- 6133 Helen C. White Hall
- (608) 263-2832
- E-mail Karen Britland
- Early modern English and French literature, gender studies, drama
Degrees and Institutions
PhD, English, University of Leeds, U.K., 2000
MA, English, University of Reading, U.K., 1995
BA, English, Oxford University, U.K., 1993
I am the author of Drama at the Courts of Queen Henrietta Maria (Cambridge, 2006), and the editor of the New Mermaids edition of Elizabeth Cary’s play, The Tragedy of Mariam. I am an associate editor on the forthcoming Cambridge edition of the Complete Works of Ben Jonson, for which I edited Jonson’s play fragment, Mortimer His Fall. I have contributed chapters to The Cambridge Companion to Early Modern Women’s Writing and The Cambridge Companion to Shakespeare’s Last Plays, and have published essays on early modern drama and women’s writing in several journals and book collections.
Shakespeare, Renaissance drama, women’s writing, early modern political and religious culture, theater history, early modern Europe, court culture.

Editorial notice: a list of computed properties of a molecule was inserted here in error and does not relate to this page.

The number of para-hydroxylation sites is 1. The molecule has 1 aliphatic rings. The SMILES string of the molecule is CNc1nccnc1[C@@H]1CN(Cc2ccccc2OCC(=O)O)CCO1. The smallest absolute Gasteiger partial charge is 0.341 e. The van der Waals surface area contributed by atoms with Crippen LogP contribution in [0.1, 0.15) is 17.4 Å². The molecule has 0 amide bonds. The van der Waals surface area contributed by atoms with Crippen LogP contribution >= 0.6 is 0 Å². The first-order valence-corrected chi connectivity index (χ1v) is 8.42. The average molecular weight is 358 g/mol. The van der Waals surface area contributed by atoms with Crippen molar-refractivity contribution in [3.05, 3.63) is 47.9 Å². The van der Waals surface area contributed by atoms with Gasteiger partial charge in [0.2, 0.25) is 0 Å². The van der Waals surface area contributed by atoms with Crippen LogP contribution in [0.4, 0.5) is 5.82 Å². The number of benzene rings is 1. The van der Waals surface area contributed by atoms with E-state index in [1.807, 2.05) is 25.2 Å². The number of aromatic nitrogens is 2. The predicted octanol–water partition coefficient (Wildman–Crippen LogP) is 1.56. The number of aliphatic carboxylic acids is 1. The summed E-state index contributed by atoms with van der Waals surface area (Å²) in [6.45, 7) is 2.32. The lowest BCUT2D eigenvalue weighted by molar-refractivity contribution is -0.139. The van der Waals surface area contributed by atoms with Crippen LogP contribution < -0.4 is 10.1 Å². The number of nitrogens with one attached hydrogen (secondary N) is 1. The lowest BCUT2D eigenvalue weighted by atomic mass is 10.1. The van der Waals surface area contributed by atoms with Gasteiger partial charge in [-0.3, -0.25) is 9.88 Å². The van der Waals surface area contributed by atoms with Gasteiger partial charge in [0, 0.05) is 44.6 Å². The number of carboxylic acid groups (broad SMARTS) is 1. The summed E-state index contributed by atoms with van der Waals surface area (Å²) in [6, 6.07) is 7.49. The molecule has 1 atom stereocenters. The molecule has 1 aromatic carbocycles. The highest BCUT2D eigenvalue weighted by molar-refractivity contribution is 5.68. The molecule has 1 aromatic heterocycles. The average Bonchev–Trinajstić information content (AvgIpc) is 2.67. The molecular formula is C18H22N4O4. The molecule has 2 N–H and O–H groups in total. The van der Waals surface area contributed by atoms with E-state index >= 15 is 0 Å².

I have recently edited James Shirley’s play The Imposture for the Oxford Complete Works of James Shirley edition. I am also working on a book-length project about discourses of anti-intellectualism, particularly as they are applied to the study of Shakespeare.
The Tragedy of Mariam, the Fair Queen of Jewry is a Jacobean closet drama by Elizabeth Tanfield Cary. First published in 1613, it was the first work by a woman to be published under her real name. Never performed during Cary's lifetime, and apparently never intended for performance, the Senecan revenge tragedy tells the story of Mariam, the second wife of Herod. A new introduction includes recent criticism and new developments in theatre history and scholarship.
Cambridge University Press
Drama at the Courts of Queen Henrietta Maria considers Queen Henrietta Maria's patronage of drama in England in the light of her French heritage. Karen Britland challenges a common view of Henrietta Maria as a meddlesome and frivolous woman whose actions contributed to the outbreak of the English civil wars by showing how she was consistent in her allegiances to her family and friends, and how her cultural and political positions were reflected in the plays and court masques she sponsored.